(a) the extreme symptom reporting patterns found across PTSD studies using veteran samples, which are characterised by diffuse elevations across psychiatric domains and validity scale elevations suggestive of malingering or symptom overreporting (Reference Frueh, Hamner and CahillFrueh et al, 2000);
(b) the finding that symptom overreporting patterns are associated with PTSD disability compensation-seeking (Reference Frueh, Elhai and GoldFrueh et al, 2003);
(c) the general lack of treatment efficacy for combat-related PTSD, which stands in contrast to the relative success of treatment studies with non-combat-related PTSD (Reference Charney, Davidson and FriedmanCharney et al, 1998);
(d) the finding that self-reports of combat histories are subject to change over time (Reference Southwick, Morgan and NicolaouSouthwick et al, 1997; Reference Wessely, Unwin and HotopfWessely et al, 2003).
The disability benefit incentive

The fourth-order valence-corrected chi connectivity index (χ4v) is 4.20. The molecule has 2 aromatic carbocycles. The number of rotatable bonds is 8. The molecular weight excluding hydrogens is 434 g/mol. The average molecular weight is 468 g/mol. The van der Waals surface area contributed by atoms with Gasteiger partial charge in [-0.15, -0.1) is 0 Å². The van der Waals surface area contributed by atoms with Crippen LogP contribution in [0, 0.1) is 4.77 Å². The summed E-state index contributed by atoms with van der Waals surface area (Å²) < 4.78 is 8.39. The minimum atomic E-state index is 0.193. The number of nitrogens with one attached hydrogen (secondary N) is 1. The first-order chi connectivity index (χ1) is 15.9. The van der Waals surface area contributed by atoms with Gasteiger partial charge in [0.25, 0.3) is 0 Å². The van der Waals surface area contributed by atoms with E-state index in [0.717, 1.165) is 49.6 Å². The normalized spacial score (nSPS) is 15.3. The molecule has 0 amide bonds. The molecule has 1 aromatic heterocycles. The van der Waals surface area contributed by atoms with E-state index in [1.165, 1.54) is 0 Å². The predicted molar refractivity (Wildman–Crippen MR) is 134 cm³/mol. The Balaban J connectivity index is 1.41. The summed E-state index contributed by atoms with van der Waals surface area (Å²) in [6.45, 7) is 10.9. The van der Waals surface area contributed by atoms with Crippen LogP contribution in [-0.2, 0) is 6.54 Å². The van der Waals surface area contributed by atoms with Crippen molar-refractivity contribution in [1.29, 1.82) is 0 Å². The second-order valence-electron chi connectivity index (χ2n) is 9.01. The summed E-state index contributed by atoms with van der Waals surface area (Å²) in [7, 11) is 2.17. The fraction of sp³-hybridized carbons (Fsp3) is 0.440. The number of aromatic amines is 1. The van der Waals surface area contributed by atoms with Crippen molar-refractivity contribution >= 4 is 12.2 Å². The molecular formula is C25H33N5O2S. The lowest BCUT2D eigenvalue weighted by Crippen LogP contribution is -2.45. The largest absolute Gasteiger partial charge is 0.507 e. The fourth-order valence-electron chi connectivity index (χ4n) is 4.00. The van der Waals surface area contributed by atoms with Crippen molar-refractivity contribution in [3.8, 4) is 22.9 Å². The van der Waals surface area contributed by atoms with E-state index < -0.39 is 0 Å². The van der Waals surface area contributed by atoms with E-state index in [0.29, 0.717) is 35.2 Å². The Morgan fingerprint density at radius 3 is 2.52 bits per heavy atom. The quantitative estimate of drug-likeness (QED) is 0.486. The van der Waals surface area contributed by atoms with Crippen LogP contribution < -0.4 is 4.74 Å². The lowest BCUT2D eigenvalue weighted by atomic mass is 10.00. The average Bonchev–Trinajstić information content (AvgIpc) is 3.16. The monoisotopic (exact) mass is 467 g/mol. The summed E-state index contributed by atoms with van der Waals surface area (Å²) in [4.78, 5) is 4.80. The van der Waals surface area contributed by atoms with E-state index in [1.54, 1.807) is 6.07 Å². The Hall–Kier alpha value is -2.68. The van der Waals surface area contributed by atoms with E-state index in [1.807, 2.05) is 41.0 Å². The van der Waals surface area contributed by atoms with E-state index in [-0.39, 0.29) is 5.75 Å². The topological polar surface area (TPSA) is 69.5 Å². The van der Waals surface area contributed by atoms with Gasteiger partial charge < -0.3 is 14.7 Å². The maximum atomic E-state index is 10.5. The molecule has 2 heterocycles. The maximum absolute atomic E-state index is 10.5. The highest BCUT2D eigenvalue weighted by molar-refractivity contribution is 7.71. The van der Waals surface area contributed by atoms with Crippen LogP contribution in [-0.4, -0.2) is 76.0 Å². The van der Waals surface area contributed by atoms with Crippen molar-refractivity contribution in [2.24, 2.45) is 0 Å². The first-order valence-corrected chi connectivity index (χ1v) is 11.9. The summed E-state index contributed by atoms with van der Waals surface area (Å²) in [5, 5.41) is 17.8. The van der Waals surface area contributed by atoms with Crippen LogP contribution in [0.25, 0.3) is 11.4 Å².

The financial incentive to present as psychiatrically disabled with PTSD within the US Veterans Affairs healthcare system is significant. Veterans may obtain monetary compensation if they are rated as ‘service-connected’ for PTSD. A veteran with a 100% service-related disability rating for PTSD receives approximately US$36 000 per year (tax-free) in total Federal benefits (Reference Oboler, Rondinelli and KatzOboler, 2000). Furthermore, 69-94% of veterans seeking treatment within Veterans Affairs specialty PTSD clinics apply for psychiatric disability (Reference Frueh, Elhai and GoldFrueh et al, 2003). Evidence from the Veterans Affairs system indicates that PTSD disability claims among veterans reporting combat exposure have risen dramatically since 1985 (Reference Murdoch, Nelson and FortierMurdoch et al, 2003), representing the largest number of claims for any psychiatric condition (Reference Oboler, Rondinelli and KatzOboler, 2000). Such financial compensation may provide incentive for some to falsely report combat exposure and/or overreport psychiatric symptoms. Placing our findings within this context, it seems likely that secondary gain incentives may be clouding clinical results and research findings obtained with veterans. This amplifies the recommendation by Charney et al (Reference Charney, Davidson and Friedman1998) that perhaps disability-seeking veterans should be excluded from clinical trials and other phenomenological and epidemiological research.